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Graduate Writing: Understanding the Publication Cycle

Understanding the Publication Cycle

Depending on one’s ambitions, you may want to or even be expected to publish during your studies. Such expectations tend to be more prominent in PhD studies than within MA/MSc programs, especially if one wants to pursue a research or academic career post-graduation. If this career is a central goal, then it is important to learn about publishing norms in one’s field and have a clear plan for meeting publication targets (e.g., minimum of two journal articles) to be a competitive candidate for post-docs and other academic or research opportunities.

If publication is your aim, then you should begin by researching the journal in which you would like to publish. Do your due diligence to avoid predatory publishers and familiarize yourself with submission guidelines and standards before drafting your article. Such guidelines are clearly noted for authors, and some journals will even feature templates to use (e.g., Information Processing & Management).

Publication can take a long time, so do not be discouraged if you do not receive a quick response. Even if the article is accepted, between feedback and edits, it will usually take many months (or longer) for the work to finally be published.


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During the publication cycle, you’ll receive feedback in the form of comments from the editorial team and/or peer reviewers (should the paper be referred). Some of this feedback may take the form of boilerplate prose (e.g., a rejection note), but as more readers consider the work, feedback becomes more specific and will reflect the reviewer’s style. For instance, while some reviewers will take pains to identify the positives, others will be more direct and focus only on the elements that they want changed. Depending on the nature of the comments, the work will be accepted or rejected, or you will be asked to revise and resubmit (with minor or major edits).

As an author, you’ll need to make decisions about how to respond to such feedback. You can accept it or ignore it. If you accept it, then you’ll want to carefully consider how you can use the reader’s notes to improve your work before resubmitting, whereas if you decide to ignore or reject the feedback, you’ll need to consider how to respond to the reviewers and/or decide if the journal is the best fit.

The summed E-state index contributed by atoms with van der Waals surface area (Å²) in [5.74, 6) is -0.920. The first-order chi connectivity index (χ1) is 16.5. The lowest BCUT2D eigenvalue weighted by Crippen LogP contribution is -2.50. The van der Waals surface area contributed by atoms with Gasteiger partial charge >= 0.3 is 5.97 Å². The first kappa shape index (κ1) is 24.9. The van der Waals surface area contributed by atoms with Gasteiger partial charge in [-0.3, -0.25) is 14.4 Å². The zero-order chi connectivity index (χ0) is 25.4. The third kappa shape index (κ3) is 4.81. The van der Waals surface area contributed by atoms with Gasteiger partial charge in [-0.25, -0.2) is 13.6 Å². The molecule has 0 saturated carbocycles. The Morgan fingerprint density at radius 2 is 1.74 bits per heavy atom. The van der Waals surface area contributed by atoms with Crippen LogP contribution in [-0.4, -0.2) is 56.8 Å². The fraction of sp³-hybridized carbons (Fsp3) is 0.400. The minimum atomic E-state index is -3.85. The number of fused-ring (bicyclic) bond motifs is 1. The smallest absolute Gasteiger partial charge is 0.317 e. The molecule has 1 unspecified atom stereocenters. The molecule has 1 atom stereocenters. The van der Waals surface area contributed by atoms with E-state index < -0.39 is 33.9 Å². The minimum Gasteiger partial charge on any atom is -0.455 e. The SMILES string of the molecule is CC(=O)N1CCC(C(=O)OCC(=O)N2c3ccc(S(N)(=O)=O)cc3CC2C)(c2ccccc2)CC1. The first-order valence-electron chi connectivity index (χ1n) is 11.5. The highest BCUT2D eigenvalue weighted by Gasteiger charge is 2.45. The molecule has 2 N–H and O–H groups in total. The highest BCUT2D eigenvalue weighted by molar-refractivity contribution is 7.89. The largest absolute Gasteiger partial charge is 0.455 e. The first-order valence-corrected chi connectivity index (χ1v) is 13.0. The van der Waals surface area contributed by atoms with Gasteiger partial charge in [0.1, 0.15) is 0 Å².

If resubmitting, most journals require that you prepare a formal response reflecting on the feedback and how you have chosen to address it in the revision. Some journals and style guides have clear rules or even templates that authors can use, which can be especially valuable when crafting a response for the first time.

Receiving feedback can be emotional—even if the feedback is positive! Someone may praise the work, while at the same time identifying issues that should be addressed. If you have already submitted what you thought was your best work, it can feel like a step back. Harsher feedback can likewise make one wonder if the text is even worth revising. As difficult as it may be, it is important to maintain perspective. While feedback can feel like a personal criticism, the intent is to ensure that the highest quality work is being published.

Keep in mind too how you can provide effective and valuable feedback—whether positive or negative—during the peer review process if you agree to be a reviewer. Common characteristics of good feedback and reviewing practices include:

  • Timeliness
    • E.g., meet deadlines set by the editorial team
  • Specificity
    • E.g., identify and explain concerns clearly and concretely
  • Organization
    • E.g., structure comments as coherent prose


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Overcoming Rejection

What many graduate students do not realize is how common it is for (even good!) papers to be rejected for publication. While some rejections are due to legitimate concerns about the quality of the research, other rejections may result from factors that are beyond one’s control. For instance, it may be that the journal is highly competitive and only 5% of submitted articles are published annually—or less (acceptance rates are sometimes posted publicly and there are steps you can take if not). A rejection may also occur when a paper is simply not a good fit for the journal, despite initial impressions; that is why it is important to determine early on whether your paper would find a good home in its pages

While rejection is almost inevitable, failure in academia is not always discussed openly, which can contribute to feelings of stress and/or imposter syndrome. However, it is important to keep in mind that even tenured faculty members will still have papers and grants rejected.


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Promotion and Celebration

You have finished revisions and your work has been published (hurrah!) - now it is time to share your research with the world!

Not sure where to start?




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